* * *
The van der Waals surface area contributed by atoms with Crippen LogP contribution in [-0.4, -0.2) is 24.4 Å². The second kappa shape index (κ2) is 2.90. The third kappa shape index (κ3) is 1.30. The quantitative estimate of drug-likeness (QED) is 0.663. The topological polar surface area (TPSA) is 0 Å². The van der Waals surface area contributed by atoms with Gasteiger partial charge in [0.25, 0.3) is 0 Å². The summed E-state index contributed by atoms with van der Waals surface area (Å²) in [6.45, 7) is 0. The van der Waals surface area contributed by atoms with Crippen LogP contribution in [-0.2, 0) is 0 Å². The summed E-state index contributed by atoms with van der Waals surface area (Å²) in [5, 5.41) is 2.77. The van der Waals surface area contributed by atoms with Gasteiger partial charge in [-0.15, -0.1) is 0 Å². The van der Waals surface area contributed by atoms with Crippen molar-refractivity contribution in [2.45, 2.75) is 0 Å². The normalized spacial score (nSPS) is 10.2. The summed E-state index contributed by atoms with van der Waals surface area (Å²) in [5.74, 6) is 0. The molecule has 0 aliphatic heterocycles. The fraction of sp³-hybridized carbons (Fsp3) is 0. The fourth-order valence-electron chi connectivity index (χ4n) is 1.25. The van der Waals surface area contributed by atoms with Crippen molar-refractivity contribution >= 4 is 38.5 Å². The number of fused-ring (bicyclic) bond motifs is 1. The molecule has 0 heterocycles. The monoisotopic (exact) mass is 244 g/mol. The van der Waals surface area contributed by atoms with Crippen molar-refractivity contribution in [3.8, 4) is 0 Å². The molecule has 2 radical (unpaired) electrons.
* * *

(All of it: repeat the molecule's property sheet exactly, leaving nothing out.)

The van der Waals surface area contributed by atoms with Crippen LogP contribution in [-0.4, -0.2) is 24.4 Å². The second kappa shape index (κ2) is 2.90. The third kappa shape index (κ3) is 1.30. The quantitative estimate of drug-likeness (QED) is 0.663. The topological polar surface area (TPSA) is 0 Å². The van der Waals surface area contributed by atoms with Gasteiger partial charge in [0.25, 0.3) is 0 Å². The summed E-state index contributed by atoms with van der Waals surface area (Å²) in [6.45, 7) is 0. The van der Waals surface area contributed by atoms with Crippen LogP contribution in [-0.2, 0) is 0 Å². The summed E-state index contributed by atoms with van der Waals surface area (Å²) in [5, 5.41) is 2.77. The van der Waals surface area contributed by atoms with Gasteiger partial charge in [-0.15, -0.1) is 0 Å². The van der Waals surface area contributed by atoms with Crippen molar-refractivity contribution in [2.45, 2.75) is 0 Å². The normalized spacial score (nSPS) is 10.2. The summed E-state index contributed by atoms with van der Waals surface area (Å²) in [5.74, 6) is 0. The molecule has 0 aliphatic heterocycles. The fraction of sp³-hybridized carbons (Fsp3) is 0. The fourth-order valence-electron chi connectivity index (χ4n) is 1.25. The van der Waals surface area contributed by atoms with Crippen molar-refractivity contribution >= 4 is 38.5 Å². The number of fused-ring (bicyclic) bond motifs is 1. The molecule has 0 heterocycles. The monoisotopic (exact) mass is 244 g/mol. The van der Waals surface area contributed by atoms with Crippen molar-refractivity contribution in [3.8, 4) is 0 Å². The molecule has 2 radical (unpaired) electrons.